Similarly, Barrault Pressacco, an architecture firm in France used a combination of wood in hempcrete in 2021 to create 15 units of social housing that featured two shops on the ground levels. The project was initiated to show that more economically friendly alternatives to housing materials were available. The France-based architecture firm also considered it a salute to the architectural past. In an interview with Dezeen, architect Thibaut Barrault stated, “Hempcrete was first considered as a tool to investigate a particular Parisian tradition: the thick facade and the bow window…In this way, it links theoretical canons and environmental issues.”
Architects and environmentalists in Mexico, Israel, England, and other parts of the world have also built various private and commercial buildings using hemp fiber materials in their projects. It was projects like these that allow Dr. Sideris and his team a basis on which to work off of. The difference between this US-based project and others that came before it resides in the need for sustainable housing that meets all safety requirements and legal codes within the US architectural industry for mainstream building projects.
Funding for this project comes from HESTIA, a US-based program focused on the support of technology that cancels out embodied emissions and assists in the building of more economically responsible structures. As part of the Advance Research Projects Agency-Energy (or ARPA-E for short), HESTIA supports the research of projects like the one conducted by researchers at Texas A&M. According to the HESTIA profile on ARPA-E’s website, “HESTIA projects will facilitate the use of carbon negative materials in building construction by optimizing materials chemistries and matrices, manufacturing, and building designs in a cost-effective manner.”
There are no outlined time constraints for Dr. Sideris’ project at the time of this writing, but more details are expected in the future as the project develops. However, this project offers the potential for groundbreaking results. Not only would it verify hempcrete’s legitimacy as a building material, meeting all modern codes and standards, but also offer a solution to the need for affordable housing in many parts of the United States.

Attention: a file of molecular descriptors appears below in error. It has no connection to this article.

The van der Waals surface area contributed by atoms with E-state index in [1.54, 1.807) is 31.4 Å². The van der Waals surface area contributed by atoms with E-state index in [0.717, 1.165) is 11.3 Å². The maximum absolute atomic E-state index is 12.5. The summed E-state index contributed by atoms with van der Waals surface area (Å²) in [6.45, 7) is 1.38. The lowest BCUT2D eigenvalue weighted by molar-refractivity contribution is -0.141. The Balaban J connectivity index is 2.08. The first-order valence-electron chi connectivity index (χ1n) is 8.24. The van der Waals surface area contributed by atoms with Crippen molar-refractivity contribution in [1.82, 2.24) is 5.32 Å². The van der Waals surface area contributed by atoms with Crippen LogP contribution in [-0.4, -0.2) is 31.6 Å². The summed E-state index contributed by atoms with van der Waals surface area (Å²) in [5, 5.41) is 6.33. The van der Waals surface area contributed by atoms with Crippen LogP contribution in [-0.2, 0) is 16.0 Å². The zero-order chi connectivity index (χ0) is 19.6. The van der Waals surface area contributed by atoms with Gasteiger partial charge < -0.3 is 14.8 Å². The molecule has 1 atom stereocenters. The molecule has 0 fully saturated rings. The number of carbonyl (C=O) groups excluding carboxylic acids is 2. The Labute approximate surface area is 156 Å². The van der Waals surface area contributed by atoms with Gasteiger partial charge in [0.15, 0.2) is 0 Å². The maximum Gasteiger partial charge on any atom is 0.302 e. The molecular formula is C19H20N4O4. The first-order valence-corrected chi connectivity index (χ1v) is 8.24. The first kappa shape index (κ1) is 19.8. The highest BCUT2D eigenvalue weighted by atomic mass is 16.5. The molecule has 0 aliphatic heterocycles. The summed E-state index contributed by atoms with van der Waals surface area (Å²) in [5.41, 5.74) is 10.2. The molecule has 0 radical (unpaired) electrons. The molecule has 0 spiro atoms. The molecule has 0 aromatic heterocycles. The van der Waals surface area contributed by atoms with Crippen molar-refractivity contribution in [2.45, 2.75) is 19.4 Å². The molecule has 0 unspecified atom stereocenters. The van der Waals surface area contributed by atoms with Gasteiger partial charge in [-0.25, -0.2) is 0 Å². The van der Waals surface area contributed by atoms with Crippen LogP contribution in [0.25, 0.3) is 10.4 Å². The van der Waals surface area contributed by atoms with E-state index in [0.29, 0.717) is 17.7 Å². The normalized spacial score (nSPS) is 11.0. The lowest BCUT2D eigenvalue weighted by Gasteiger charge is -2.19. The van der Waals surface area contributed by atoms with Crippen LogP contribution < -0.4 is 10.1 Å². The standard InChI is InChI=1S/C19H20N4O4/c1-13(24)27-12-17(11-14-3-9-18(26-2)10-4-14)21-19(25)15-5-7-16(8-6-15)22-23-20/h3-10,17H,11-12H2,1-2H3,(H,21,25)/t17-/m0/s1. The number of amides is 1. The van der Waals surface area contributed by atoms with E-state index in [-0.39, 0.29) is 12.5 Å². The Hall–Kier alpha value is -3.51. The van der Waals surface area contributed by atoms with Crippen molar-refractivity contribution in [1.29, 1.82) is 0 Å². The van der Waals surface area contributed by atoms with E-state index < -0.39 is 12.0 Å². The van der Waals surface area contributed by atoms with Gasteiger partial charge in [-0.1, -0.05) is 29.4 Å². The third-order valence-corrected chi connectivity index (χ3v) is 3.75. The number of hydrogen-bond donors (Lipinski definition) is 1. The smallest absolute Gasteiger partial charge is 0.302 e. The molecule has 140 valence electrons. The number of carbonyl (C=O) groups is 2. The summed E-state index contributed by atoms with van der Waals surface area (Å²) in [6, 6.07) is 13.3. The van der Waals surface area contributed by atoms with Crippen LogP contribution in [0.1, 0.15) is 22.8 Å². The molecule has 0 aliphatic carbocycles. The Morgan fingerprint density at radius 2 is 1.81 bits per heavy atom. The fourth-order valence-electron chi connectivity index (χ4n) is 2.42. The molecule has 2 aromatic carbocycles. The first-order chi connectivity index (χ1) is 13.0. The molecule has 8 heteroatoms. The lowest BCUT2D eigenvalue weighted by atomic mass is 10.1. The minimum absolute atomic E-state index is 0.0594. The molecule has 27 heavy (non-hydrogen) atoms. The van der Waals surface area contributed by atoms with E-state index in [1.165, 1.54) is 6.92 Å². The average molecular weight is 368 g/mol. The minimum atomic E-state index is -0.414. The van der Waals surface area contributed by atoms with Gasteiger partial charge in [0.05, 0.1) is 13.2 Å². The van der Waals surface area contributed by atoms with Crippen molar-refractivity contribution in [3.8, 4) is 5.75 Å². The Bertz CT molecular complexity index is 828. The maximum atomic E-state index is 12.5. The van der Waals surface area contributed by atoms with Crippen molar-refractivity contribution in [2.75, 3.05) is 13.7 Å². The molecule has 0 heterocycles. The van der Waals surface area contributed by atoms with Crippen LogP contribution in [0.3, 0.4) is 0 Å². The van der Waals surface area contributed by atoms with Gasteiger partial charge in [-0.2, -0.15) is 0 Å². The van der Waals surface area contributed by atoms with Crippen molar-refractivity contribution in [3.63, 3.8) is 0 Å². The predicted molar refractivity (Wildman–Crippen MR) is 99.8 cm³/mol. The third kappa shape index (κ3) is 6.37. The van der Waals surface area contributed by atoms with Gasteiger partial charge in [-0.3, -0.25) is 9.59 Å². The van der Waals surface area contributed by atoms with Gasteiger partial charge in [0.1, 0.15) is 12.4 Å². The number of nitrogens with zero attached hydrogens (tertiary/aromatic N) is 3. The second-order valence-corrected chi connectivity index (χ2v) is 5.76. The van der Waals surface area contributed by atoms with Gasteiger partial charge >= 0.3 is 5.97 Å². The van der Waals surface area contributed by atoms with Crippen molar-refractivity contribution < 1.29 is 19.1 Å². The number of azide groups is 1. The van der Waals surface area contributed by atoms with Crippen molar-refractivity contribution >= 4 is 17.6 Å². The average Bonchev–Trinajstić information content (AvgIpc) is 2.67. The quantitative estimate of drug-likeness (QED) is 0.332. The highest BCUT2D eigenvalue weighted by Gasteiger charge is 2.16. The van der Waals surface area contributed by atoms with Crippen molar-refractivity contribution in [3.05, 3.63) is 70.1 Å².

As a final thought, it is worth noting that as the hemp fiber market grows with projects like the one at Texas A&M, the greater the need for biomass. Hemp grown for fiber is a slowly growing niche within the hemp industry, but the demand for biomass has outweighed the supply available. As the demand for hemp fiber continues to grow, the availability of biomass will have to grow with it.
Hempcrete was created as a way to reinforce existing building structures that had aged, however, a revitalization of this niche sector of the industry has created a demand to know if it will withstand the rules of modern construction standards. Texas A&M is tackling these demands with help from HESTIA, a program focused on revitalizing our world in more economically friendly ways. The project will determine if hempcrete can be used to produce 3D printed structures for both private and commercial usage.
Though private architecture firms across the globe have already built structures using hempcrete, Texas A&M’s research will help provide valuable insight into the longevity, structural soundness, and other vital information needed to help make hempcrete a part of the solution for the future.